New Hampshire Jury Nullifies Major Felony Marijuana Case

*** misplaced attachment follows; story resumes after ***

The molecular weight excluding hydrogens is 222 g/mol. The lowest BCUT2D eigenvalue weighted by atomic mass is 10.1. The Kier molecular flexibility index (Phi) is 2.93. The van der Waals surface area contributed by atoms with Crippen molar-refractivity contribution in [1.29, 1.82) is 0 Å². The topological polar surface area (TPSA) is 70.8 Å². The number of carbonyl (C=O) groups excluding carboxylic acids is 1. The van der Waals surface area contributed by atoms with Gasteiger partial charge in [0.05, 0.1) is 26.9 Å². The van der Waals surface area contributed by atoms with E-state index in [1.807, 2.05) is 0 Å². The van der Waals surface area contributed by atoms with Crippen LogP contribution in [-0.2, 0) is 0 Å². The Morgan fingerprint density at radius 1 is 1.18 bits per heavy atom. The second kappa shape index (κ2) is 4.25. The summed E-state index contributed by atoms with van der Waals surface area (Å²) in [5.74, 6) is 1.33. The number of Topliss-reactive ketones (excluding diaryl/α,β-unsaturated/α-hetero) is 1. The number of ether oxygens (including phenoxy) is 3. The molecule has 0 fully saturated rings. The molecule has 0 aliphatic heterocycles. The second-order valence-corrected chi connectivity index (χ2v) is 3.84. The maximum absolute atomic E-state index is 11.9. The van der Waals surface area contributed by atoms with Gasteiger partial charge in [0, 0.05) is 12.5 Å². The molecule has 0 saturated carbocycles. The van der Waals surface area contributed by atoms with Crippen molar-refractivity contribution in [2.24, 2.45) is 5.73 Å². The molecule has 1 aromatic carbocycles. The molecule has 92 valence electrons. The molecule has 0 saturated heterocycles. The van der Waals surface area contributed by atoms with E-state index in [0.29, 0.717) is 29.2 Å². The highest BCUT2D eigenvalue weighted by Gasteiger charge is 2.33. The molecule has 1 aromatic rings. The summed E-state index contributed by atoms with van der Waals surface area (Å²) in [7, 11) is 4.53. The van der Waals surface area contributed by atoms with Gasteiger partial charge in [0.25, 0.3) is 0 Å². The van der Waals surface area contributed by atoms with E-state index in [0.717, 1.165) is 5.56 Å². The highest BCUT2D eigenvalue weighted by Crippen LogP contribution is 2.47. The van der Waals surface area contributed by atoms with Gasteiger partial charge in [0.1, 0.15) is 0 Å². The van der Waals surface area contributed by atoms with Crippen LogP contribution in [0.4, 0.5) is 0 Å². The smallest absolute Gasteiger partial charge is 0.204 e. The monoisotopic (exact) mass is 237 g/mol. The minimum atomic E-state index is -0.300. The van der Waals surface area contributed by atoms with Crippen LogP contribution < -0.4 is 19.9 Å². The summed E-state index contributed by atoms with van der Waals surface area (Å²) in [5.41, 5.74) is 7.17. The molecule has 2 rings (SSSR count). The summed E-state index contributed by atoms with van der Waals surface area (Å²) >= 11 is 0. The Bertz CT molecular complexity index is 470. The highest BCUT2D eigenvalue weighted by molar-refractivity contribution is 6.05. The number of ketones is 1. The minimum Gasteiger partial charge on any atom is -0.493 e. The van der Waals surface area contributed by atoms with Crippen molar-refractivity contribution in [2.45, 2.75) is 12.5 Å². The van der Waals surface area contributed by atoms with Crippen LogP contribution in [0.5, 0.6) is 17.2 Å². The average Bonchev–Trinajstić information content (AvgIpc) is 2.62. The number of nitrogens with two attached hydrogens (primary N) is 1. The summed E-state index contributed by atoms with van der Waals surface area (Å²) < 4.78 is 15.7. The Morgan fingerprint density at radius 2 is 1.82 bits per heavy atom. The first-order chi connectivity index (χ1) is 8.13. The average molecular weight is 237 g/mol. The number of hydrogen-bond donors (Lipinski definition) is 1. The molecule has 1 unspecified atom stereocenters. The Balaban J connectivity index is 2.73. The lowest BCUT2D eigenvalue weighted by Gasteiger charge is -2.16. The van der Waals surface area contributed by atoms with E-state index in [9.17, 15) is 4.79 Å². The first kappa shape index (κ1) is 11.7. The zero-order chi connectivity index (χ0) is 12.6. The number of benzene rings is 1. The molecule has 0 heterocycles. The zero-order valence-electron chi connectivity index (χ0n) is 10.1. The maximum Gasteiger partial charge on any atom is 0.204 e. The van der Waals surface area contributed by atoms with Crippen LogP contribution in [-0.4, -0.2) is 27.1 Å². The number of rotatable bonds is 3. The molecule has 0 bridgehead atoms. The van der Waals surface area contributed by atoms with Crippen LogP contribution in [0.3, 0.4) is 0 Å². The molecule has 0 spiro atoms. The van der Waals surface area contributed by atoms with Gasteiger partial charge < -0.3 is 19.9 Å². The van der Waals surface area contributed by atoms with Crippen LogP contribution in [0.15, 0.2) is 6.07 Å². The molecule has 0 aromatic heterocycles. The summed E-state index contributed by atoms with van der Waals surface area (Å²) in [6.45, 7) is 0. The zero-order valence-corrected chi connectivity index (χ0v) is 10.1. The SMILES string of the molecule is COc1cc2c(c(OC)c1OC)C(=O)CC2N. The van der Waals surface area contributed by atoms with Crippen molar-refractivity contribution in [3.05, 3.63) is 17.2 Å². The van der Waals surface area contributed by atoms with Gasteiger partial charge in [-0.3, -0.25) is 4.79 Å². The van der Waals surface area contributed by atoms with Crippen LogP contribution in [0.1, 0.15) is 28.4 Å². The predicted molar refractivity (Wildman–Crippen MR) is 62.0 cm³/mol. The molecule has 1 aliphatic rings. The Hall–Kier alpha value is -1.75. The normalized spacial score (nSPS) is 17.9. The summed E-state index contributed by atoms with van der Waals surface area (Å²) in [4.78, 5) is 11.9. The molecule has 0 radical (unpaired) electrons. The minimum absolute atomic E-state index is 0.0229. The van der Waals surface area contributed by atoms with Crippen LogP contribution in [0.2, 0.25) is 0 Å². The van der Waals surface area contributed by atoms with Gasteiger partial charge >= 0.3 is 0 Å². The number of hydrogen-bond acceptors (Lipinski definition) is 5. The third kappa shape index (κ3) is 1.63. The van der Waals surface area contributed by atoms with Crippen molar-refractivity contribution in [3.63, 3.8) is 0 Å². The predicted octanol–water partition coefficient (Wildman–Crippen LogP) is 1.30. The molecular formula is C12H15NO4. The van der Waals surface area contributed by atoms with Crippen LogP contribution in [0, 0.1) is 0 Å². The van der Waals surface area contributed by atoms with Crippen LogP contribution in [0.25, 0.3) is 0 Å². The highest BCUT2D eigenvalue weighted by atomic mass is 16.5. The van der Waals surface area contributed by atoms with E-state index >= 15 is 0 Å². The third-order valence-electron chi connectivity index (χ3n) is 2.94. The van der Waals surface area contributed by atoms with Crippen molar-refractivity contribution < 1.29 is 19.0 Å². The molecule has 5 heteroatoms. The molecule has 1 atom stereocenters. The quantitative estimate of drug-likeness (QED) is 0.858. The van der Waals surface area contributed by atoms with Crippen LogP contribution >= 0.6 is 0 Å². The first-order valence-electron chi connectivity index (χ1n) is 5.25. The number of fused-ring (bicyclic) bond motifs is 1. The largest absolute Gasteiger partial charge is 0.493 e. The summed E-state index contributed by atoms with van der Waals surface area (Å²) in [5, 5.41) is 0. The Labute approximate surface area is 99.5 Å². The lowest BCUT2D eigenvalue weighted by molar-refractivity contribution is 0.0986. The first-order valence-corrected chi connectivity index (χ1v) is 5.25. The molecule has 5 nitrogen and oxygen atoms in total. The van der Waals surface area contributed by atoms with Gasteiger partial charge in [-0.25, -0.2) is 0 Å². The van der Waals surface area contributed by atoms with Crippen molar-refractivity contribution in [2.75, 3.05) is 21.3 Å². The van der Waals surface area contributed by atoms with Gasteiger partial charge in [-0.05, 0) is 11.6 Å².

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Following the adoption of a new state law on jury nullification in June, a New Hampshire jury nullified its first major felony marijuana case on September 14 when jurors decided to free Doug Darrell, a 59-year-old father of four grown children who was growing illegal plants in his backyard. Activists hailed the decision as a significant victory for the jury nullification movement, which aims to revive awareness about the power inherent in juries to protect citizens from overzealous prosecutors and bad laws by nullifying cases. Darrell, a Rastafarian piano tuner and woodworker who has been married for almost four decades, was arrested after a National Guard helicopter spotted some marijuana plants on his property in Barnstead. State prosecutors charged him with cultivation, a felony that could have carried up to seven years in prison. It was clear that he had been growing the marijuana – nobody disputed that. Eventually Darrell was offered a deal that would have allowed him to avoid jail time and fines in exchange for a misdemeanor guilty plea. He refused, however, citing his religion and its view that marijuana is a sacrament. So the case went to trial. Jurors, led by liberty-minded activist Cathleen Converse of the Free State Project, decided Darrell should be set free. u201CMr. Darrell is a peaceful man, he never deals with the darker elements of society and he grows for his own personal religious and medicinal use,u201D Converse said during an exclusive interview with Free Talk Live, a freedom-oriented talk-radio program. u201CI knew that my community would be poorer rather than better off had he been convicted.u201D So, to prevent that, she helped convince other jurors to do as the defense suggested: vote their conscience and declare Darrell a free man. u201CMany of us wondered what kind of precedent this would set,u201D Converse continued. u201CBut after chewing on all of the possibilities and re-reading the definition of nullification, we all decided that the only fair thing to do was to vote with our consciences and acquit the defendant of all charges.u201D Jury nullification, of course, is a time-tested practice that goes back to before the American Declaration of Independence. Essentially, it occurs when members of a jury decide to free somebody even though prosecutors prove beyond a reasonable doubt that the accused did indeed violate a criminal statute. Juries have historically relied on nullification for various reasons including to reject unjust or unconstitutional laws, to free defendants in cases where laws have been misapplied by overzealous officials, and more. During alcohol prohibition it became commonplace as jurors refused en masse to convict their compatriots for drinking illegal substances. Before that, Supreme Court Chief Justice John Jay informed a jury in 1794 that jurors have u201Ca right to take upon yourselves to judge of both, and to determine the law as well as the fact in controversy.u201D Numerous other Supreme Court justices and Founding Fathers have touted the practice, too. And despite being largely overlooked today, activists across America are trying hard to build awareness about it. In June, those nullification advocates secured a major victory. New Hampshire Gov. John Lynch signed HB 146 into law allowing defendants to inform jurors about the jury's u201Cright to judge the application of the law in relationship to the facts in controversy.u201D That law does not officially take effect until January, but it has already made waves throughout the state's judiciary system. u201CIt’s a really important development,u201D Darrell's defense attorney Mark Sisti told the New Hampshire Union Leader, adding that most state residents have no problem with moderate marijuana use by adults and that legislatures across America are rethinking their laws on the controversial plant. u201CWe’re moving along a path we should have been on years ago.u201D

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